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 The Brancatelli File

joe NOBODY ASKED ME, BUT...

BY JOE BRANCATELLI

October 6, 2005 -- Nobody asked me, butů

I really do not want to read that Marriott chief executive Bill Marriott told his shareholders that "rarely have we seen a more favorable pricing climate for our industry." I especially don't want to read that when I'm in an aging Courtyard hotel that's charging $179 a night, but hasn't gotten around to implementing last year's brand upgrades yet.

October is a great month to be racing through airports because the bars are full of travelers glued to television screens, living and dying with their favorite baseball team. But everyone is so polite, partially because they don't want to rub a stranger's face in it and partially because they don't know if they're hanging in a bar filled with angry, liquor-fueled fans of the other team.

Nobody asked me, butů

American Airlines is making a big deal of the fact that it's selling "lifetime memberships" in the Admirals Club for the first time since 1997. I want to make a big deal of the fact that American is charging $5,500 for lifetime membership, or the equivalent of almost 14 years of membership at its basic annual price of $400. Anyone confident that American will still be flying on your routes in 14 years? Anyone confident there'll still be an American Airlines in 14 years?

If your answer to the last question is yes, would you like me to introduce you to some lifetime members of the Pan Am Clipper Club, Eastern Ionosphere Club or the TWA Ambassadors Club?

Nobody asked me, butů

AirTran Airways' on-time rating for August was 63.9 percent. That's almost bad enough for business travelers to defect back to Delta Air Lines. Of course, Delta is consolidating flights now that it's bankrupt, so I guess 63.9 percent on-time is better than a cancellation.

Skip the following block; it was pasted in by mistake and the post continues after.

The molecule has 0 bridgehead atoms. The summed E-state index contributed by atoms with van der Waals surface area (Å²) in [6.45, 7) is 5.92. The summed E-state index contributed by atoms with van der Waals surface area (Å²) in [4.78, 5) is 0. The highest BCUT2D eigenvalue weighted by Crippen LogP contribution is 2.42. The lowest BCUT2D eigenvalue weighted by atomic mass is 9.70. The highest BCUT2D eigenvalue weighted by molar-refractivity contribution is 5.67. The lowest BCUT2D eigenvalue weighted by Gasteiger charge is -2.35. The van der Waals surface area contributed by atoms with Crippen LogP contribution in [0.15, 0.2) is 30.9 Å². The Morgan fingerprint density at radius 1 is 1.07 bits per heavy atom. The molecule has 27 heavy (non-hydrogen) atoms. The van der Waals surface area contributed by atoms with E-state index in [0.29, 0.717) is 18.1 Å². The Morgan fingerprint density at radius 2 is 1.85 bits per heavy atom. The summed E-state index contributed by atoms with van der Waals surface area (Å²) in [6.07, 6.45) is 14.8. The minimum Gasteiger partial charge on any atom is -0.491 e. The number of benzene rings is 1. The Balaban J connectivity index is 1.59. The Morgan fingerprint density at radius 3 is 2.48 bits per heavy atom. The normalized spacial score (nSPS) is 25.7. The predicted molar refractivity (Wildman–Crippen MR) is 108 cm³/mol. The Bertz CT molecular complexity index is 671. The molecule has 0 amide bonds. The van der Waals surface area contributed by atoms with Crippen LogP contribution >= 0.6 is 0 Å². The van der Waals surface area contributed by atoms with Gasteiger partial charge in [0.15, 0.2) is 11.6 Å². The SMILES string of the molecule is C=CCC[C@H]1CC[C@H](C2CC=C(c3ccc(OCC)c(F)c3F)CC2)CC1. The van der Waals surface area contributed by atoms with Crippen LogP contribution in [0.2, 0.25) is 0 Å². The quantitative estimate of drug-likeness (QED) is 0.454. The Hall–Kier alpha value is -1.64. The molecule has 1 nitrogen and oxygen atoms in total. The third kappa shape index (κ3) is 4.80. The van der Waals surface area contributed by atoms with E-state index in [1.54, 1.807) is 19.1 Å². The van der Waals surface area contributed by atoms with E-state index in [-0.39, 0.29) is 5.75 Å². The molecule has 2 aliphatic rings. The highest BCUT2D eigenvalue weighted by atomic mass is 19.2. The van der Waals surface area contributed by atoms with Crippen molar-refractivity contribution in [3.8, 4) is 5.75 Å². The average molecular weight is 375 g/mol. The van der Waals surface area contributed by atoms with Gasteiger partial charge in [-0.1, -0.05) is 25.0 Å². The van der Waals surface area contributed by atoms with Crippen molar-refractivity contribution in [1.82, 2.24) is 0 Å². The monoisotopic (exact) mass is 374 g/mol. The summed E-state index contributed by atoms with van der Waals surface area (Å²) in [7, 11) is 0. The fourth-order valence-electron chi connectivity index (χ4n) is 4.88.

Like most business travelers, I'm a big fan of XM Satellite Radio. But now that XM allows most of its channels to be part of AOL Radio and half of XM's channels will be available next month on DirecTV, why am I paying $12.95 a month for XM? I mean, I already have AOL and DirecTVů

Nobody asked me, butů

I'm all for hotels supporting conservation by choosing not to change my towels or sheets every day. Really, I am. But how come I'm not seeing any of the money a hotel conserves when it doesn't change my soft goods every day? I wonder if the lodging industry's sudden conversion to conservation has anything at all to do with Bill Marriott's "favorable pricing climate." Silly me, I thought hotels were conserving to help the climate of the planet.

It's an excellent time to buy yourself a new laptop. Prices have plummeted now that every laptop on the planet seems to be made in China.

Nobody asked me, butů

It's a sign of the times that wags are whispering about a mega-merger between Northwest, Delta and Continental and even I can't figure a reason to be against it. Every time the legacy carriers merge, the smart alternate carriers grow stronger and gain market share.

Have you noticed that the best food at airports these days are burritos from places like Blue Burrito in Phoenix Sky Harbor and Burrito Beach in Chicago/O'Hare?